The patient was induced using fentanyl 2 mcg/kg, propofol 1.5 mg/kg and vecuronium 0.1 mg/kg. He was intubated with 8.0 cuffed endotracheal tube, and anesthesia was maintained with 1–1.2 minimum alveolar concentration isoflurane in the oxygen-air mixture. To reduce the intraoperative blood loss, we used 10 mg/kg bolus of tranexamic acid and 1 mg/kg/h infusion in the intraoperative period.[3] The approximate blood loss in the intraoperative period was 1000 ml and both the units of autologous blood were transfused to the patient intraoperatively. The patient was carefully monitored for any adverse reactions associated with blood transfusion. The rest of the surgical procedure was uneventful. Postoperative haematocrit on day 1 was 33%, and the patient was discharged on the 5th postoperative day after satisfactory recovery.

   Discussion Top

The annual incidence of aneurysmal subarachnoid haemorrhage is 6–8/100,000 population, with 1 out of 8 patients dying before reaching the hospital.[4] After the initial bleeding, the risk of rebleeding is 3–4% in the initial 24 h and 1–2% each day during the 1st month.[5] Reported cumulative 8–10 years incidences of late rebleeding (more than 1-year after initial subarachnoid haemorrhage) vary from 0.1% to 3.2%.[6] Recurrent haemorrhage carries a case fatality rate approaching 70% and is currently the most treatable cause to limit bad outcomes.[5] Hence, the current trends in neurosurgery is to clip or coil the aneurysm as early as possible.

Intraoperative blood loss can contribute to morbidity in aneurysm surgeries. In a retrospective analysis by Le Roux et al., 134 of 547 patients (24.5%) patients undergoing aneurysm surgery required blood transfusion.[2] Among patients who received an intraoperative transfusion, patients' aneurysm rupture required significantly more homologous blood as compared to patients who did not have a rupture (3.6 ± 0.35 vs. 1.9 ± 0.12 units). Hence, preoperative blood grouping and cross-matching is routinely practiced in aneurysm surgeries.[7] In our patient, because of the presence of atypical antibodies, no cross matched compatible blood was available. Hence, we planned for ANH. 900 ml of blood was withdrawn to target a haematocrit of 35%. The amount of blood which can be drawn was calculated using the formula:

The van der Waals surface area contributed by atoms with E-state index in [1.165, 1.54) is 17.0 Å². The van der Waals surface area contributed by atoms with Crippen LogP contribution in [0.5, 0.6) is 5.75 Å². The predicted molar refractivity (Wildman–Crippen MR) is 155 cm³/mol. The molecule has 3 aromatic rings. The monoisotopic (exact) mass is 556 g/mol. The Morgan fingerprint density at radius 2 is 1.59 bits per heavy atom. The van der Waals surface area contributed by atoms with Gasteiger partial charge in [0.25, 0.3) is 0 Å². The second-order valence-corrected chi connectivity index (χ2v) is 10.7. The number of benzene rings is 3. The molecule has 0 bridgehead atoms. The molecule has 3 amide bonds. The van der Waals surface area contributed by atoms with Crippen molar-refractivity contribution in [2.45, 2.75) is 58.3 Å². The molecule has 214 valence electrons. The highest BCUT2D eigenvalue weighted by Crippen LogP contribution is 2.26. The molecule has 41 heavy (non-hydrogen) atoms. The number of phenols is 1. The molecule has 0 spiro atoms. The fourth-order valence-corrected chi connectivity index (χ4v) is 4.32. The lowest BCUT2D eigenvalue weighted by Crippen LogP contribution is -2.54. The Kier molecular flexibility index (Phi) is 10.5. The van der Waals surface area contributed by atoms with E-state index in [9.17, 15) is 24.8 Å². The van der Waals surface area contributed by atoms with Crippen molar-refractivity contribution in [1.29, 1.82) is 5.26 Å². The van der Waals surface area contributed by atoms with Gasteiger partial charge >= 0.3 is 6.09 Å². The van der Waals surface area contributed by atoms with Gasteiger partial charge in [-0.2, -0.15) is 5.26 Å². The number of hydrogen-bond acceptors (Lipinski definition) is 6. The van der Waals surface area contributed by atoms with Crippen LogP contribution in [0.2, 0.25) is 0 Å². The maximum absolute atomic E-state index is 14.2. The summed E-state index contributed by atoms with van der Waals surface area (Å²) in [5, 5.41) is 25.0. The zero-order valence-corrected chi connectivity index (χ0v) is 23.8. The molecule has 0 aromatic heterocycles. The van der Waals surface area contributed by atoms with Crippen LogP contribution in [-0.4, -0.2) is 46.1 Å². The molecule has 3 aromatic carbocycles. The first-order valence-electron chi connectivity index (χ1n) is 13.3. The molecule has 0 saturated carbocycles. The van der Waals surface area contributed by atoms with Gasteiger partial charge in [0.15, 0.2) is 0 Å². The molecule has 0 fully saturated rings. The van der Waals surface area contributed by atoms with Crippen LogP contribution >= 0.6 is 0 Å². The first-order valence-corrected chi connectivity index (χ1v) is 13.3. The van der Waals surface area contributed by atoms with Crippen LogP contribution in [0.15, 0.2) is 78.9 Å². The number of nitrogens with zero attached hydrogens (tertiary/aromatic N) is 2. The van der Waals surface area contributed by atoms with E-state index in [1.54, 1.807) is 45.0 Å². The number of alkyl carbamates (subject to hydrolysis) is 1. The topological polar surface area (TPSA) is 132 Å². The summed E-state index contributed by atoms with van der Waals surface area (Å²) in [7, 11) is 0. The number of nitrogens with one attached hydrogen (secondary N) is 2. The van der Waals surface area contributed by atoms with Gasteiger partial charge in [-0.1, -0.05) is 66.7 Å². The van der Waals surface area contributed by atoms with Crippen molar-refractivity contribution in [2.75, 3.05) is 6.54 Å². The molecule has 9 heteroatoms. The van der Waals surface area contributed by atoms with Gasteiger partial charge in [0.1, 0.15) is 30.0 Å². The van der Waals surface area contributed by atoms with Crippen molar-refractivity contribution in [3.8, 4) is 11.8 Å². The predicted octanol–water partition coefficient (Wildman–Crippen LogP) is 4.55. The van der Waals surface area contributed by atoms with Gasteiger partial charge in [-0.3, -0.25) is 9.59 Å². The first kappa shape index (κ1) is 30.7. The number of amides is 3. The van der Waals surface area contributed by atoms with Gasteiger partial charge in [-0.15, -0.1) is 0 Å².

Volume = (Hi − Ht) × EBV/Ha


  • Hi – initial haematocrit
  • Ht – target haematocrit
  • Ha – average haematocrit and
  • EBV – estimated blood volume.

Acute withdrawal of blood can lead to hemodynamic disturbances and hypovolemia. This can increase the risk of cerebral vasospasm. Hence, we monitored vital parameters and replaced the intravascular volume with an equal amount of 6% hetastarch.

The use of tranexamic acid in cases of intracranial vascular surgery may generate concerns of possible cerebral thrombosis. The link with thrombosis associated with the use of tranexamic acid is mainly supported by case reports. However, a study of 256 pregnant women's taking tranexamic acid, of whom 169 delivered by caesarean section, found no increased risk of thrombosis.[8] While there is no doubt that tranexamic acid should be avoided if active thromboembolic disease is present, in our patient, who did not have any such risks, a risk-benefit analysis argued in favour of using the drug.

We used a synthetic colloid, hetastarch, for volume replacement during ANH. Due to escaping crystalloid fluids into the interstitial space after 30–40 min, the volume for replacing, in case we had chosen a crystalloid, would have been 3 times the volume removed, that is, for each 1 ml of blood removed, 3 ml of crystalloid solution would have to be infused. While albumin might have been an alternative to hetastarch in this regard, in our institution, the dilution process begins with the use of nonhuman colloid. Preparation of hetastarch is preferred because of the low cost and clinician familiarity. While FDA has issued a boxed warning on increased mortality and severe renal injury, as well as risk of bleeding, such warning has been issued for patients in specific settings such as patients in critical care units, sepsis, preexisting renal dysfunction, open heart surgery using cardiopulmonary bypass and patients with severe liver disease. The final word on the use of synthetic colloids in other patients undergoing elective noncardiac surgical procedures is awaited.